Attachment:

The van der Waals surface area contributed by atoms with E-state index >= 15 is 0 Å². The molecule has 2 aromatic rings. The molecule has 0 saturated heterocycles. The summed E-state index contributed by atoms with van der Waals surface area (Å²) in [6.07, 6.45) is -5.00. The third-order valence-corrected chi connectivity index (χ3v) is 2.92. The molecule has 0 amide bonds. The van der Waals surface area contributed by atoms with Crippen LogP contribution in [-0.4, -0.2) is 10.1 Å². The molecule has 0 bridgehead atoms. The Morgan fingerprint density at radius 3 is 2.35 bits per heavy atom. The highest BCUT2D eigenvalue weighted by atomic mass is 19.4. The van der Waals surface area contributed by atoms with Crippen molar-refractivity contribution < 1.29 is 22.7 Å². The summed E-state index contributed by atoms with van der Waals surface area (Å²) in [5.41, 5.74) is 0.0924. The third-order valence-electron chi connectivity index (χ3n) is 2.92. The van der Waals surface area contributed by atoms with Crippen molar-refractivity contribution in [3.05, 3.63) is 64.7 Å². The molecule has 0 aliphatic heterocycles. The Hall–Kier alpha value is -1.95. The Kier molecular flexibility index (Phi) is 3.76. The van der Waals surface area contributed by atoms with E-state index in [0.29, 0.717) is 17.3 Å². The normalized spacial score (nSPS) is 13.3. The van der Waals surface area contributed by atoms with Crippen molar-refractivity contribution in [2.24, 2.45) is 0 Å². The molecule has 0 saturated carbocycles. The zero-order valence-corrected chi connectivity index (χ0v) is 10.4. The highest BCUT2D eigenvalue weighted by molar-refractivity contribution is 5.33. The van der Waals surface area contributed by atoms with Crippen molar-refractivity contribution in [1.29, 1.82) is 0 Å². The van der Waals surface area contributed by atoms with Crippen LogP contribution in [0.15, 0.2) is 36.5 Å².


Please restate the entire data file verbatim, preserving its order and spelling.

The van der Waals surface area contributed by atoms with E-state index >= 15 is 0 Å². The molecule has 2 aromatic rings. The molecule has 0 saturated heterocycles. The summed E-state index contributed by atoms with van der Waals surface area (Å²) in [6.07, 6.45) is -5.00. The third-order valence-corrected chi connectivity index (χ3v) is 2.92. The molecule has 0 amide bonds. The van der Waals surface area contributed by atoms with Crippen LogP contribution in [-0.4, -0.2) is 10.1 Å². The molecule has 0 bridgehead atoms. The Morgan fingerprint density at radius 3 is 2.35 bits per heavy atom. The highest BCUT2D eigenvalue weighted by atomic mass is 19.4. The van der Waals surface area contributed by atoms with Crippen molar-refractivity contribution < 1.29 is 22.7 Å². The summed E-state index contributed by atoms with van der Waals surface area (Å²) in [5.41, 5.74) is 0.0924. The third-order valence-electron chi connectivity index (χ3n) is 2.92. The van der Waals surface area contributed by atoms with Crippen molar-refractivity contribution in [3.05, 3.63) is 64.7 Å². The molecule has 0 aliphatic heterocycles. The Hall–Kier alpha value is -1.95. The Kier molecular flexibility index (Phi) is 3.76. The van der Waals surface area contributed by atoms with E-state index in [0.29, 0.717) is 17.3 Å². The normalized spacial score (nSPS) is 13.3. The van der Waals surface area contributed by atoms with Crippen molar-refractivity contribution in [2.24, 2.45) is 0 Å². The molecule has 0 saturated carbocycles. The zero-order valence-corrected chi connectivity index (χ0v) is 10.4. The highest BCUT2D eigenvalue weighted by molar-refractivity contribution is 5.33. The van der Waals surface area contributed by atoms with Crippen molar-refractivity contribution in [1.29, 1.82) is 0 Å². The van der Waals surface area contributed by atoms with Crippen LogP contribution in [0.15, 0.2) is 36.5 Å².